5 + 47 + 3 + 17 = 8? Not in the world I work in


How to cut through the Kafkaesque Government smoke and mirrors to get at what is wrong with their flagship policy to improve the NHS by giving patients the ability to choose their GP practice, anywhere in England? This was to have come into effect in October 2014 and is now due to start on 5 January next.

5 + 47 + 3 + 17 = 8: this is one way of getting to the heart of the problem. The politicians, health ministers, the Department of Health, & NHS England will tell you that 5 + 3 = 8. This is true enough. The only problem is that the numbers that need to be added up are 5 + 47 + 3 + 17; in the material world I work in these numbers do not add up to 8.

When I have pointed out to the Department of Health that they have got their sums wrong, they in essence reply by saying 5 + 3 = 8. NHS England have done the same.

Others also behave as if they are unable to do basic arithmetic: the King’s Fund, the Patients Association, health editors at the mainstream news outlets, the BBC, even the Health Services Journal.

In the world I work in you really have to respect the numbers. Ignore the numbers and the building falls over.

Watch this space.

When Government Policy Abuses the Vulnerable….


Over the past 5 years or so, I have frequently had patients with significant mental health problems being deemed fit by the Atos Healthcare administered system of medical examinations for people on sickness benefit. I recently had a patient come to me with heightened distress over this. She felt she was doing well, was seeing a psychologist who was helping her fight her considerable psychological difficulties. Then she received a letter deeming her fit for work, and then an invitation to see a ‘Personal Adviser’ at a Jobcentre Plus office about 2 miles away (she has trouble travelling out of the neighbourhood).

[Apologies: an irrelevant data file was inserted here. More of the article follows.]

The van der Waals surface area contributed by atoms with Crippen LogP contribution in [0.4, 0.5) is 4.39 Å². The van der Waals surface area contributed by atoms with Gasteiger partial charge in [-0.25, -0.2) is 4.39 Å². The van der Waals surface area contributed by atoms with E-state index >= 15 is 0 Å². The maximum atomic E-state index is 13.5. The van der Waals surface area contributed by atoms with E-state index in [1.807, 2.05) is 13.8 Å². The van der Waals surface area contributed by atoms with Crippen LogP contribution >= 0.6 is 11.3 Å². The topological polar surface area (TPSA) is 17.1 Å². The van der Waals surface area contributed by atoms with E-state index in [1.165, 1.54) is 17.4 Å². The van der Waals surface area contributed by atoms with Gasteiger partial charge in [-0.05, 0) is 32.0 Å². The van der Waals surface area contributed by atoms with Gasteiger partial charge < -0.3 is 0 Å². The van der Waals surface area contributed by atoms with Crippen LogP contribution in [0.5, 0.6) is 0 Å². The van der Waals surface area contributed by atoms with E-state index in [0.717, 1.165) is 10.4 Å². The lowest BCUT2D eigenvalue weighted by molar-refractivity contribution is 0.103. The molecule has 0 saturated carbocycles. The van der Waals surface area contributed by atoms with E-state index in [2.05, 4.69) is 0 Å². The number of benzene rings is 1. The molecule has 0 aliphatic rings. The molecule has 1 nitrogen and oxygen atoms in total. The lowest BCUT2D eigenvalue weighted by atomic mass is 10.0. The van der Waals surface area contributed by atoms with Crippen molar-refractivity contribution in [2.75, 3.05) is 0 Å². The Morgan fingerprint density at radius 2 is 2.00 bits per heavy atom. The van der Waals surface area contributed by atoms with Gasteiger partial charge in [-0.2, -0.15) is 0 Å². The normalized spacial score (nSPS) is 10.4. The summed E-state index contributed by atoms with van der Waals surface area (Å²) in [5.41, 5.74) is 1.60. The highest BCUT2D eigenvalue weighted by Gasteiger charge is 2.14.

I told my patient (let’s call her H.; this is not her name) about the work of Franz Kafka, about vulnerable people getting caught up in a bureaucratic nightmare. I printed out a few paragraphs from Wikipedia on ‘kafkaesque’. She was comforted by this, knowing that someone had described this situation, that she was not entirely on her own in this.

I told her I would provide her with a letter to take to her interview with the ‘Personal Adviser’ the following week. I asked her permission to write this up on this blog. She consented, provided she remained anonymous. I asked her to write a few words about it felt to be on the receiving end of these letters and injunctions.

Here is my letter to the ‘Personal Adviser’:

Sharon(not her name), Jobcentre Plus

Dear Sharon,

I understand that H. is due to meet with you this week.

I think it is important that you be aware that H. suffers from quite significant mental illness in the form of bipolar affective disorder (she was hospitalised two years ago for some time) which at times has psychotic features. She also has chronic depression and anxiety, and panic attacks. She has a sleep disorder, with regular nightmares of abuse she suffered as a child. She is under the care of local psychiatric services, on an ‘Enhanced Care Programme’. She sees her keyworker monthly. She takes antipsychotic medication, mood stabilisers, and antidepressants. She has just finished a course of psychology treatment which she has found very helpful. She also has chronic fatigue syndrome. She struggles to hold things together on a daily basis.

H. has a 22-year-old son with autism. She is his carer. He has high dependency needs.

The DWP seems incapable of assessing people with mental illness intelligently. As a result, a number of patients of mine with significant mental illness are forced to jump through quite inappropriate hoops in order to hang on to their benefits. This system is in itself abusive and worsens their mental health.